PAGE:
Hashtags: a Twitter community creation
Because Twitter provided no easy way to group tweets or add extra data, the Twitter community came up with their own way: hashtags. A hashtag is similar to other web tags- it helps add tweets to a category. Hashtags have the ‘hash’ or ‘pound’ symbol (#) preceding the tag, like so: #traffic, #followfriday, #hashtag. Hashtags can occur anywhere in the tweet: some people just add a # before a word they’re using, like so:
Other people use popular hashtags that already seem to have a set etiquette. For example, Haiku hashtags, ever popular, usually list the hashtags at the end, like so:
Although hashtags aren’t an official feature Twitter provides, their popular usage is usually visible on Twitter Search, which usually has a hashtag term in trending topics:
Topics range from things as serious as #iranelection to light birthday wishes for Souljaboy- it just depends on what people who use hashtags are talking about!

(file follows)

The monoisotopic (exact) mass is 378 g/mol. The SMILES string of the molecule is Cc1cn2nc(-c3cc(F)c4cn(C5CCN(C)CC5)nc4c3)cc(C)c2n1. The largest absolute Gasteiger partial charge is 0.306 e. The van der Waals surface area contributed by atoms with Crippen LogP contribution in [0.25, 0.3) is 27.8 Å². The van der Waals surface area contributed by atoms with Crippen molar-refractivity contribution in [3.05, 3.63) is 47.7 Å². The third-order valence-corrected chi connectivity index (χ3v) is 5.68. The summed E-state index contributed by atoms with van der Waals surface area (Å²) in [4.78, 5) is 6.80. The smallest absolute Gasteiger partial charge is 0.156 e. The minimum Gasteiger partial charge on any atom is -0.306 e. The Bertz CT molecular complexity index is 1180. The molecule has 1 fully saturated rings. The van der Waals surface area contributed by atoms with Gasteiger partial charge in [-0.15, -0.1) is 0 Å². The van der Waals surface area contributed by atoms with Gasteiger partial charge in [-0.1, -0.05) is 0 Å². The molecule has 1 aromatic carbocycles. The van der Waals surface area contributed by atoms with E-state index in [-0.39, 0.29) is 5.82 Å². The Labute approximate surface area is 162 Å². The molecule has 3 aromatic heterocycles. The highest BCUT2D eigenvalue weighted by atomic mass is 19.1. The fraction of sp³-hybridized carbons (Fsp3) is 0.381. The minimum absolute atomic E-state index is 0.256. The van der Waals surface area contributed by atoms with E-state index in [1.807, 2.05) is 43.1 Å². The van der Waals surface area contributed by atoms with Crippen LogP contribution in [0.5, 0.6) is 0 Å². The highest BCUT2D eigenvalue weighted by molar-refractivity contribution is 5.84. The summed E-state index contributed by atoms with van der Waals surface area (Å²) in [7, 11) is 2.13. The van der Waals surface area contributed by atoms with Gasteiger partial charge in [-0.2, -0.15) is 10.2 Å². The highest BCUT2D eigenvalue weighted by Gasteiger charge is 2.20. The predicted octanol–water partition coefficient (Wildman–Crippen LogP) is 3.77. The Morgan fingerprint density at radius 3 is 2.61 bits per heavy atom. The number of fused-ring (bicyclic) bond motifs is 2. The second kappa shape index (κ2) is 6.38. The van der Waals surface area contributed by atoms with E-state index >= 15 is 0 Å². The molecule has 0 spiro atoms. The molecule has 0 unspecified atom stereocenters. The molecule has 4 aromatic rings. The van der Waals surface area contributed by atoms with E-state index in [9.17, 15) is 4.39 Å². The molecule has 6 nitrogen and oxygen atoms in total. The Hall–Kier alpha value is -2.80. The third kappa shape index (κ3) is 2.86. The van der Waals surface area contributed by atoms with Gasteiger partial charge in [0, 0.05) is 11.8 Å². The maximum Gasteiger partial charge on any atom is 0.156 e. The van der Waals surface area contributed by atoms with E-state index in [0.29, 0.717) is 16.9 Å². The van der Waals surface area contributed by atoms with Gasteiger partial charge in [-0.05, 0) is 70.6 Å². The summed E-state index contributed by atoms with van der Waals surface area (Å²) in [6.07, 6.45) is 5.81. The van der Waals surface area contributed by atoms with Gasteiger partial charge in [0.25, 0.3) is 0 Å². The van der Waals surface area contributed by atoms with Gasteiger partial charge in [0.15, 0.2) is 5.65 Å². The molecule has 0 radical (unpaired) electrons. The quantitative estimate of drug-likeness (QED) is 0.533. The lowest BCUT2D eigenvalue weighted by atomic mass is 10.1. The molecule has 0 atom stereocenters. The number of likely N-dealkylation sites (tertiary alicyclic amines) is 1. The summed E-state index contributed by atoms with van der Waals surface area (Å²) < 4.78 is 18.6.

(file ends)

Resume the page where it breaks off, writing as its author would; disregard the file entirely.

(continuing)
If you add a hashtag to your tweet and you have a public account, anyone who does a search for that hashtag may find your tweet. Although any keyword with a # in front could be considered a hashtag, there are many commonly used hashtags. Aside from not using hashtags for spam purposes, there are no formal rules for hashtag usage. A few simple best practices we recommend include only using hashtags on tweets relevant to the topic, and not over-tagging a single tweet. (This article, with all the hashtag information you ever wanted to know, recommends using hashtags sparingly, and using one to three per tweet, at most.)
Popular hashtag activity
Take a look at the third party site, hashtag.org, to get an idea of popular hastags used on Twitter.
Find out about trends, look at small, pretty graphs, and search to see if the hashtags of your fantasies exist.
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